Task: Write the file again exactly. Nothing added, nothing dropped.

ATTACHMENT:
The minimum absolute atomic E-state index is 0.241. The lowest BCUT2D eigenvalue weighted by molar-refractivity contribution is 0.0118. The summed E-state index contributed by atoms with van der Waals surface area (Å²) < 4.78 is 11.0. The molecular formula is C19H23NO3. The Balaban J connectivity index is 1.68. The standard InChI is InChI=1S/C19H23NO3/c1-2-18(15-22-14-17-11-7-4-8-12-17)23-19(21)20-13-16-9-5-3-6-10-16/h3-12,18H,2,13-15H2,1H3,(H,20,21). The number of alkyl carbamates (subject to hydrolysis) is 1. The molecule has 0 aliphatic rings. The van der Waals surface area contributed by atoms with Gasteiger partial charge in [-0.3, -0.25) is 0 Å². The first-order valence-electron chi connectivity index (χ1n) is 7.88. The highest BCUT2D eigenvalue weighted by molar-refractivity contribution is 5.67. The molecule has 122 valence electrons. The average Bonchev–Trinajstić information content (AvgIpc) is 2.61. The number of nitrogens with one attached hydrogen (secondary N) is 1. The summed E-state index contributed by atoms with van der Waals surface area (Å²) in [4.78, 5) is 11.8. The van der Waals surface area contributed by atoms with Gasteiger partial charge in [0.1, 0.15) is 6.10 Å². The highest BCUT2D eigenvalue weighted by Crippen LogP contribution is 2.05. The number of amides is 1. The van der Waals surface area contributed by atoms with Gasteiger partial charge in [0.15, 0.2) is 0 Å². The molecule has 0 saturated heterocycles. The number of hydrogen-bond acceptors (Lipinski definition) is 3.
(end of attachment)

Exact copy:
The minimum absolute atomic E-state index is 0.241. The lowest BCUT2D eigenvalue weighted by molar-refractivity contribution is 0.0118. The summed E-state index contributed by atoms with van der Waals surface area (Å²) < 4.78 is 11.0. The molecular formula is C19H23NO3. The Balaban J connectivity index is 1.68. The standard InChI is InChI=1S/C19H23NO3/c1-2-18(15-22-14-17-11-7-4-8-12-17)23-19(21)20-13-16-9-5-3-6-10-16/h3-12,18H,2,13-15H2,1H3,(H,20,21). The number of alkyl carbamates (subject to hydrolysis) is 1. The molecule has 0 aliphatic rings. The van der Waals surface area contributed by atoms with Gasteiger partial charge in [-0.3, -0.25) is 0 Å². The first-order valence-electron chi connectivity index (χ1n) is 7.88. The highest BCUT2D eigenvalue weighted by molar-refractivity contribution is 5.67. The molecule has 122 valence electrons. The average Bonchev–Trinajstić information content (AvgIpc) is 2.61. The number of nitrogens with one attached hydrogen (secondary N) is 1. The summed E-state index contributed by atoms with van der Waals surface area (Å²) in [4.78, 5) is 11.8. The van der Waals surface area contributed by atoms with Gasteiger partial charge in [0.1, 0.15) is 6.10 Å². The highest BCUT2D eigenvalue weighted by Crippen LogP contribution is 2.05. The number of amides is 1. The van der Waals surface area contributed by atoms with Gasteiger partial charge in [0.15, 0.2) is 0 Å². The molecule has 0 saturated heterocycles. The number of hydrogen-bond acceptors (Lipinski definition) is 3.